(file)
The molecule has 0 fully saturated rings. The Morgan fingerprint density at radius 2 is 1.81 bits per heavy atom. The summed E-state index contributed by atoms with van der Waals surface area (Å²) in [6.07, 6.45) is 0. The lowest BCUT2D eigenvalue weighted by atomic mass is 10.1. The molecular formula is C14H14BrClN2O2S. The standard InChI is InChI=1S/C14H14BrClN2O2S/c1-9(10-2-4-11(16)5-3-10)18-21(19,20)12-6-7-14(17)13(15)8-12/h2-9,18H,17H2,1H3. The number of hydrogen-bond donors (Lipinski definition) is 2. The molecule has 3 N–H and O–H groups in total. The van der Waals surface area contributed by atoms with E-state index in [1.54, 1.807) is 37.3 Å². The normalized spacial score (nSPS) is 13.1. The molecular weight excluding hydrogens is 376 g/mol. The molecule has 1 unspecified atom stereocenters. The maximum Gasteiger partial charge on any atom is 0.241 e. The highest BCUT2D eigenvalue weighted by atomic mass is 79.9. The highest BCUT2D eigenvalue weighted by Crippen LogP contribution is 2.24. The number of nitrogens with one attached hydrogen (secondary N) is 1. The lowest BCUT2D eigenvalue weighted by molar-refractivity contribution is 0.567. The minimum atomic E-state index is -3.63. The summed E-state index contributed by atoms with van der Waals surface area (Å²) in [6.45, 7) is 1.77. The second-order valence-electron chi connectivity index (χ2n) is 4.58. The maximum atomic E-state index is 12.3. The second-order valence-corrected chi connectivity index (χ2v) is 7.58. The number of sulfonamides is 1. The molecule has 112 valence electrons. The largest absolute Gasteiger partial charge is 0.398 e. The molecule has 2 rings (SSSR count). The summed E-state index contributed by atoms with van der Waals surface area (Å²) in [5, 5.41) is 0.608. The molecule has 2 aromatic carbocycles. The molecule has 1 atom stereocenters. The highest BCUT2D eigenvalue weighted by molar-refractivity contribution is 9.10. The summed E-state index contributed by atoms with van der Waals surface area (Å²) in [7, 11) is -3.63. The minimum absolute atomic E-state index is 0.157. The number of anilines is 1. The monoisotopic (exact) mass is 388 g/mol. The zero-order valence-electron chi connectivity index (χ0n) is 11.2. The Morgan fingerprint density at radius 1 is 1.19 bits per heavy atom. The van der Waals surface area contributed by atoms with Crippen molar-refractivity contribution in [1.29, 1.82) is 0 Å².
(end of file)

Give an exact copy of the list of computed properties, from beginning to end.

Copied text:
The molecule has 0 fully saturated rings. The Morgan fingerprint density at radius 2 is 1.81 bits per heavy atom. The summed E-state index contributed by atoms with van der Waals surface area (Å²) in [6.07, 6.45) is 0. The lowest BCUT2D eigenvalue weighted by atomic mass is 10.1. The molecular formula is C14H14BrClN2O2S. The standard InChI is InChI=1S/C14H14BrClN2O2S/c1-9(10-2-4-11(16)5-3-10)18-21(19,20)12-6-7-14(17)13(15)8-12/h2-9,18H,17H2,1H3. The number of hydrogen-bond donors (Lipinski definition) is 2. The molecule has 3 N–H and O–H groups in total. The van der Waals surface area contributed by atoms with E-state index in [1.54, 1.807) is 37.3 Å². The normalized spacial score (nSPS) is 13.1. The molecular weight excluding hydrogens is 376 g/mol. The molecule has 1 unspecified atom stereocenters. The maximum Gasteiger partial charge on any atom is 0.241 e. The highest BCUT2D eigenvalue weighted by atomic mass is 79.9. The highest BCUT2D eigenvalue weighted by Crippen LogP contribution is 2.24. The number of nitrogens with one attached hydrogen (secondary N) is 1. The lowest BCUT2D eigenvalue weighted by molar-refractivity contribution is 0.567. The minimum atomic E-state index is -3.63. The summed E-state index contributed by atoms with van der Waals surface area (Å²) in [6.45, 7) is 1.77. The second-order valence-electron chi connectivity index (χ2n) is 4.58. The maximum atomic E-state index is 12.3. The second-order valence-corrected chi connectivity index (χ2v) is 7.58. The number of sulfonamides is 1. The molecule has 112 valence electrons. The largest absolute Gasteiger partial charge is 0.398 e. The molecule has 2 rings (SSSR count). The summed E-state index contributed by atoms with van der Waals surface area (Å²) in [5, 5.41) is 0.608. The molecule has 2 aromatic carbocycles. The molecule has 1 atom stereocenters. The highest BCUT2D eigenvalue weighted by molar-refractivity contribution is 9.10. The summed E-state index contributed by atoms with van der Waals surface area (Å²) in [7, 11) is -3.63. The minimum absolute atomic E-state index is 0.157. The number of anilines is 1. The monoisotopic (exact) mass is 388 g/mol. The zero-order valence-electron chi connectivity index (χ0n) is 11.2. The Morgan fingerprint density at radius 1 is 1.19 bits per heavy atom. The van der Waals surface area contributed by atoms with Crippen molar-refractivity contribution in [1.29, 1.82) is 0 Å².